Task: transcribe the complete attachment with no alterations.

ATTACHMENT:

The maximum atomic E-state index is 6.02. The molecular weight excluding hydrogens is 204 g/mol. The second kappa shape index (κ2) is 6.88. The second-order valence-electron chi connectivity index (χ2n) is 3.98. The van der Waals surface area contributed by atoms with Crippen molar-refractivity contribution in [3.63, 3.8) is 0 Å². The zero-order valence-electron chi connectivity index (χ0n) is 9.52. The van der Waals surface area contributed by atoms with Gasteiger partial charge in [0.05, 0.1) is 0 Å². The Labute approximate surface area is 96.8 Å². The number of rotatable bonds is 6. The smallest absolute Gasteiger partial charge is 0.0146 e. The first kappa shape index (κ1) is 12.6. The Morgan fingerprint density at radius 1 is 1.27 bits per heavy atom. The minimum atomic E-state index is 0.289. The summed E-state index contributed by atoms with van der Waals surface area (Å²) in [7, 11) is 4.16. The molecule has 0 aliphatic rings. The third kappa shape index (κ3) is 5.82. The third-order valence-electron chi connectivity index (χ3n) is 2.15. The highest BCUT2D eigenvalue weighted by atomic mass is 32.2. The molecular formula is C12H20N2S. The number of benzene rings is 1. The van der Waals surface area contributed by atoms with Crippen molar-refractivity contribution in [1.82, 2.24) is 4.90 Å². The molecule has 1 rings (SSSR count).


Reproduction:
The maximum atomic E-state index is 6.02. The molecular weight excluding hydrogens is 204 g/mol. The second kappa shape index (κ2) is 6.88. The second-order valence-electron chi connectivity index (χ2n) is 3.98. The van der Waals surface area contributed by atoms with Crippen molar-refractivity contribution in [3.63, 3.8) is 0 Å². The zero-order valence-electron chi connectivity index (χ0n) is 9.52. The van der Waals surface area contributed by atoms with Gasteiger partial charge in [0.05, 0.1) is 0 Å². The Labute approximate surface area is 96.8 Å². The number of rotatable bonds is 6. The smallest absolute Gasteiger partial charge is 0.0146 e. The first kappa shape index (κ1) is 12.6. The Morgan fingerprint density at radius 1 is 1.27 bits per heavy atom. The minimum atomic E-state index is 0.289. The summed E-state index contributed by atoms with van der Waals surface area (Å²) in [7, 11) is 4.16. The molecule has 0 aliphatic rings. The third kappa shape index (κ3) is 5.82. The third-order valence-electron chi connectivity index (χ3n) is 2.15. The highest BCUT2D eigenvalue weighted by atomic mass is 32.2. The molecular formula is C12H20N2S. The number of benzene rings is 1. The van der Waals surface area contributed by atoms with Crippen molar-refractivity contribution in [1.82, 2.24) is 4.90 Å². The molecule has 1 rings (SSSR count).